A museum in India has unveiled ambitious plans to give visitors a glimpse of some of its hidden treasures.
At present, Delhi's National Museum exhibits less than 6% of its total artefacts, with thousands of unique and beautiful items left to gather dust in storage facilities for years at a time.
The triple-storied building hosts more than 200,000 works of art, dating back 5,000 years and covering everything from archaeology, arms and armour, to jewellery, manuscripts and paintings.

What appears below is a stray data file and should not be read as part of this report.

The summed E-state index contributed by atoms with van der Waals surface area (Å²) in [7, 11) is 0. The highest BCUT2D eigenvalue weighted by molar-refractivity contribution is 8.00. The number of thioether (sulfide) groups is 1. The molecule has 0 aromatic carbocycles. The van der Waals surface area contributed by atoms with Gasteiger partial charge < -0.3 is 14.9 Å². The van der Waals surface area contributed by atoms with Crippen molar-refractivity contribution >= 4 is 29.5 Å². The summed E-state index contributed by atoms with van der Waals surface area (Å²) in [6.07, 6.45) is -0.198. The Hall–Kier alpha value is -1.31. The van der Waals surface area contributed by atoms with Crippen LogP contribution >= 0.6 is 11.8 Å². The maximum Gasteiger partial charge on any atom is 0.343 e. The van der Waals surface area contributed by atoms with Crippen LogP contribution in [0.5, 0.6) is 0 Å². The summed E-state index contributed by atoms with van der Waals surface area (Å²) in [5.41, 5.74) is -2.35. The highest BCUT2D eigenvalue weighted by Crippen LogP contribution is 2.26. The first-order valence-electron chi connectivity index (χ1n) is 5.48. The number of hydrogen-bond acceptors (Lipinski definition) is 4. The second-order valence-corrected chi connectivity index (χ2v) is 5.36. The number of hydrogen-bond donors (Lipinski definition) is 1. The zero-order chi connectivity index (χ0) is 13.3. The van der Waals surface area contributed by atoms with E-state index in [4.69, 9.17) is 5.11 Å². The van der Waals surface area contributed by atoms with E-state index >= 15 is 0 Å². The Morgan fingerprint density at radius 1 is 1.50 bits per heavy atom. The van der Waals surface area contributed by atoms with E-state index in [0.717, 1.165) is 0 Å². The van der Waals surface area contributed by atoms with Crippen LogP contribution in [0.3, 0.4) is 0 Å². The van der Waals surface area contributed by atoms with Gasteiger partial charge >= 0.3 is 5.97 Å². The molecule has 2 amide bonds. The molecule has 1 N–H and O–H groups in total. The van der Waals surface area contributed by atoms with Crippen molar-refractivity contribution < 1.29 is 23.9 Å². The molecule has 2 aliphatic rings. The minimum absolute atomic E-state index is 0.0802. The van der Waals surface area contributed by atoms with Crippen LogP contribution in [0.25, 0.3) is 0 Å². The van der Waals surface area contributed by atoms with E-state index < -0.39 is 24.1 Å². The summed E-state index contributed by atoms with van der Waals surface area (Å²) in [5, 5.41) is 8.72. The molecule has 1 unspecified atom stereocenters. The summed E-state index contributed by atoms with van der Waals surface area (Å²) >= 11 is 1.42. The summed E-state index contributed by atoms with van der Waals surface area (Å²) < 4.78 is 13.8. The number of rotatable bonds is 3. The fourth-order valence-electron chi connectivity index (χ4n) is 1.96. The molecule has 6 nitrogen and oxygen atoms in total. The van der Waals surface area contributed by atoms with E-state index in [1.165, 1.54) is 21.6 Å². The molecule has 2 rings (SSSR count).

The museum has a collection of around 18,000 miniatures, although only 200 are displayed due to space constraints.
However, under the National Museum's new rotation policy, exhibits will be changed far more frequently, giving visitors the chance to set eyes on some of the institution's rarer artefacts.
Dr Venu Vasudevan, director general of the museum, said that rotating the collection should be a big draw for visitors.
"All exhibits, even those kept in storage including the reserve collection, should be put on display periodically," Dr Vasudevan added.
"Our collection of miniatures is huge but we are able to display just a tiny fraction. At the same time, many of the large paintings and art work on display also need resting time."
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